Whether you are demonstrating your support for your favorite political candidate, sharing the day’s specials at your restaurant, or showcasing the location of a major office tenant, you’re undoubtedly using signage to get people’s attention. The who, where, when, and what of signage is strictly regulated. In Fairfax County, adding or modifying existing signs beyond what is permitted by-right can be daunting. The existing ordinance involves confusing calculations and often requires applicants to show unwarranted hardship. Staff at Fairfax County Planning and Development are exploring a zoning amendment which may simplify and streamline the process.
Currently, the three avenues for adding or modifying existing signage include: through a Comprehensive Sign Plan (CSP), a Special Exception (SE), and a Special Permit (SP). A CSP specifies the location, size materials, lighting, and design of all existing and proposed signage. A CSP is only available in a Planned Development Zoning District (P District) and has more flexible requirements than a conventional zoning district. An SE can allow for additional or modified signage for properties in Commercial or Industrial Zoning Districts, but first requires that the applicant demonstrate “unusual circumstances or conditions” that impact the applicant’s ability to provide “for reasonable identification of the use.” An SP can increase the height or sign area of a freestanding or building-mounted sign for a shopping center when the applicant demonstrates “hardship due to topography.”
Fairfax County staff is proposing an amendment that would consolidate the CSP, SE, and SP processes for increased signage into one request type. This new Comprehensive Sign Plan process would be available for all P Districts and all nonresidential conventional zoning districts. This singular process would then go to the Planning Commission for approval. Staff has also proposed new review standard language that would take into consideration the “height and size of the sign in relation to the building and surrounding development, locational guidelines…as well as consideration of unique site characteristics.” Staff will also be examining sign area calculations for mixed use and multifamily districts. They hope to review any allowances and clarify any regulations which have been notoriously unclear.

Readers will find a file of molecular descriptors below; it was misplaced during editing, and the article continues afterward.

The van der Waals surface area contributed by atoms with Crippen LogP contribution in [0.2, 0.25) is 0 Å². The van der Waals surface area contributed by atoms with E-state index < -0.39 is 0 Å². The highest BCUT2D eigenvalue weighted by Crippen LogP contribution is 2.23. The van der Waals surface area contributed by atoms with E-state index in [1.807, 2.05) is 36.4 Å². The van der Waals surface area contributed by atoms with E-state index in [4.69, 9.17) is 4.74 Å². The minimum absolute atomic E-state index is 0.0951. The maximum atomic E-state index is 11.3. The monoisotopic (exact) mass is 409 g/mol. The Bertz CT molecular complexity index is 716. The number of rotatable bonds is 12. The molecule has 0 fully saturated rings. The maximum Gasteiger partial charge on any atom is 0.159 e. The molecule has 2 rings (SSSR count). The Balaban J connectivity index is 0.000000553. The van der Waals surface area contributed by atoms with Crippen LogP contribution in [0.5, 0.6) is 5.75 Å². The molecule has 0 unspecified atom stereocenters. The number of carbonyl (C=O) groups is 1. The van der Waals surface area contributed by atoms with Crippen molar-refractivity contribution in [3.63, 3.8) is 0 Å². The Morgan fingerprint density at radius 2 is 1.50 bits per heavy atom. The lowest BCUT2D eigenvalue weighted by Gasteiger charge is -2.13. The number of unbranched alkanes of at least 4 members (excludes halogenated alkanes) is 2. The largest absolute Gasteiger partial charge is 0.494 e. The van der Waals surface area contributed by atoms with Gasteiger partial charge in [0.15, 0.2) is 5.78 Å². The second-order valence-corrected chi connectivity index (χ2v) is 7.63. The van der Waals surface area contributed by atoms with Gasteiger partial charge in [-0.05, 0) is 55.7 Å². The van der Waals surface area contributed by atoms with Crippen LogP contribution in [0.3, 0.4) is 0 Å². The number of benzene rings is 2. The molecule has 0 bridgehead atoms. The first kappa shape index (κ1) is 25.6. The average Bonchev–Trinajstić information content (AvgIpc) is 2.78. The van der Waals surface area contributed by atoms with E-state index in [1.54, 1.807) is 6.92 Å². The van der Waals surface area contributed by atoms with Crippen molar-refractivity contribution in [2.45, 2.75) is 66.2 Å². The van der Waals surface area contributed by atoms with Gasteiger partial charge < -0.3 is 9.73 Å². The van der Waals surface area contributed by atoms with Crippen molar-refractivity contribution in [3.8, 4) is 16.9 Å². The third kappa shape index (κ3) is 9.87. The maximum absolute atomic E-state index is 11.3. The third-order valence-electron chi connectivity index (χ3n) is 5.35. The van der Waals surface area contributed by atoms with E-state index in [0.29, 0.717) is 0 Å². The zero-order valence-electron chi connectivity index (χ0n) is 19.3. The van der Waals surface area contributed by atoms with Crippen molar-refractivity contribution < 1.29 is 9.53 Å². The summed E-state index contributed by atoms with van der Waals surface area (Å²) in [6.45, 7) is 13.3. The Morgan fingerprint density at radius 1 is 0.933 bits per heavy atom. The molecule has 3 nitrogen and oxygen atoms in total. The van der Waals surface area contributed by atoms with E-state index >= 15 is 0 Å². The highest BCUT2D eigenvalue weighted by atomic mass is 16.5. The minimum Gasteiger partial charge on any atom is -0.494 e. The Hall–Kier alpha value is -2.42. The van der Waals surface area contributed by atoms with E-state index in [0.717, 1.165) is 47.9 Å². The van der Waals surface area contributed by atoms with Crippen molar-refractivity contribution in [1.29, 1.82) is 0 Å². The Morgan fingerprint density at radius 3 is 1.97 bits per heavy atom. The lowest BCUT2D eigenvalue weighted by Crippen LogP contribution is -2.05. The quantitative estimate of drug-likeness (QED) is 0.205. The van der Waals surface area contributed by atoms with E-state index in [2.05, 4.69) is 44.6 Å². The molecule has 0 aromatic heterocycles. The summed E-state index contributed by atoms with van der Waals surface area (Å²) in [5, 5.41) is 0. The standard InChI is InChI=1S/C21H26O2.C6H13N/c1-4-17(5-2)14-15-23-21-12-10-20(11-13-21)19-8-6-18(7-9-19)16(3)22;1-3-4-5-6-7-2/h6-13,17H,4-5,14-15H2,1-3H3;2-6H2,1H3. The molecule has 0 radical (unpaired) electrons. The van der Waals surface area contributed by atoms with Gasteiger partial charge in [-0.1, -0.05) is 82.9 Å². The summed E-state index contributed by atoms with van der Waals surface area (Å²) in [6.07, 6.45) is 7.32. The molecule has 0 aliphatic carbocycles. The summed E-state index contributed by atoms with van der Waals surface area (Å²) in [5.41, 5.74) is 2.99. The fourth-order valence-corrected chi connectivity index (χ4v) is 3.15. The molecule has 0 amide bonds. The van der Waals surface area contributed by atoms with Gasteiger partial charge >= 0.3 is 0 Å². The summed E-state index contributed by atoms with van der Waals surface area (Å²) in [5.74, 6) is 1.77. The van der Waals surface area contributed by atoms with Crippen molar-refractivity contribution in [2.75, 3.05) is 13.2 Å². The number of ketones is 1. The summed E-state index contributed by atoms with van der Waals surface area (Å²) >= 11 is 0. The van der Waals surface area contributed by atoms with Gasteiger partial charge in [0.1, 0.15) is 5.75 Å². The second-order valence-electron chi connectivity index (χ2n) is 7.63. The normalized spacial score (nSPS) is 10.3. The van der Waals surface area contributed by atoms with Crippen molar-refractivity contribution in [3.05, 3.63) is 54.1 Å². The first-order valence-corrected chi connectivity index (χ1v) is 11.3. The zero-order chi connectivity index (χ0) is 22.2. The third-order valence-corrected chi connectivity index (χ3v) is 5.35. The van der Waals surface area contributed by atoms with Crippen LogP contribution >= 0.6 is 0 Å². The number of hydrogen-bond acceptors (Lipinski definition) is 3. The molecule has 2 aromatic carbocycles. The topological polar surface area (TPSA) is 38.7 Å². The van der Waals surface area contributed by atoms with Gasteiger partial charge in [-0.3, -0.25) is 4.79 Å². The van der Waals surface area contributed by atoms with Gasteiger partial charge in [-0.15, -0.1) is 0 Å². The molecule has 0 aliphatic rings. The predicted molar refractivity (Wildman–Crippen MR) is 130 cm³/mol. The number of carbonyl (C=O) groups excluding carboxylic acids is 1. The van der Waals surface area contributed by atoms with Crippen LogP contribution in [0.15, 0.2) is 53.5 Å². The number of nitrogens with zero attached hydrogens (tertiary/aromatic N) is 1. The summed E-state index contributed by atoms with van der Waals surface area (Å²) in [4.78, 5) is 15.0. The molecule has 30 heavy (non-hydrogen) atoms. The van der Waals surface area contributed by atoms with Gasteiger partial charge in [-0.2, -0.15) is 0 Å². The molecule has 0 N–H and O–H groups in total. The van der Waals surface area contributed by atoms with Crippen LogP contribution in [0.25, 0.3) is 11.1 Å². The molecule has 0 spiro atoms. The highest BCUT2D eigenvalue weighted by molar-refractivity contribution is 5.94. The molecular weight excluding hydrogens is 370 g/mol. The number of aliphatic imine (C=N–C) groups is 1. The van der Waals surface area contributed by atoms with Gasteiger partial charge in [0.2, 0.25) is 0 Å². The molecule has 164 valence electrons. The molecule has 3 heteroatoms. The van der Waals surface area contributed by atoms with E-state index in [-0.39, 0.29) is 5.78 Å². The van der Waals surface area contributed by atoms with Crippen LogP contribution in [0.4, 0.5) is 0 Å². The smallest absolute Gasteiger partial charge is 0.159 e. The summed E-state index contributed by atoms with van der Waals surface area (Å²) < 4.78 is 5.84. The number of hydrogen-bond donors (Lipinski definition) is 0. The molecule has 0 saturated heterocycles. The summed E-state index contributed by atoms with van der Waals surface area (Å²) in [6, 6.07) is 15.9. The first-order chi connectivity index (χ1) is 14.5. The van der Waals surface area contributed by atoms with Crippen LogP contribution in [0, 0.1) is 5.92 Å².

When pressed, the only downside staff sees would be the influx in applications. Giving businesses and property owners a more flexible approach to adding or modifying signage may encourage a greater volume and variety of applications. County staff are currently in the “Drafting & Continue Outreach” phase of the amendment. It is expected that some version of the amendment could be ready for authorization in early 2023.
The land use team at Bean Kinney & Korman will closely watch as the amendment progresses. As always, please contact us with any questions about the Fairfax County signage or any other land use matters.
This article is for informational purposes only and does not contain or convey legal advice. Consult a lawyer. Any views or opinions expressed herein are those of the author and are not necessarily the views of any client.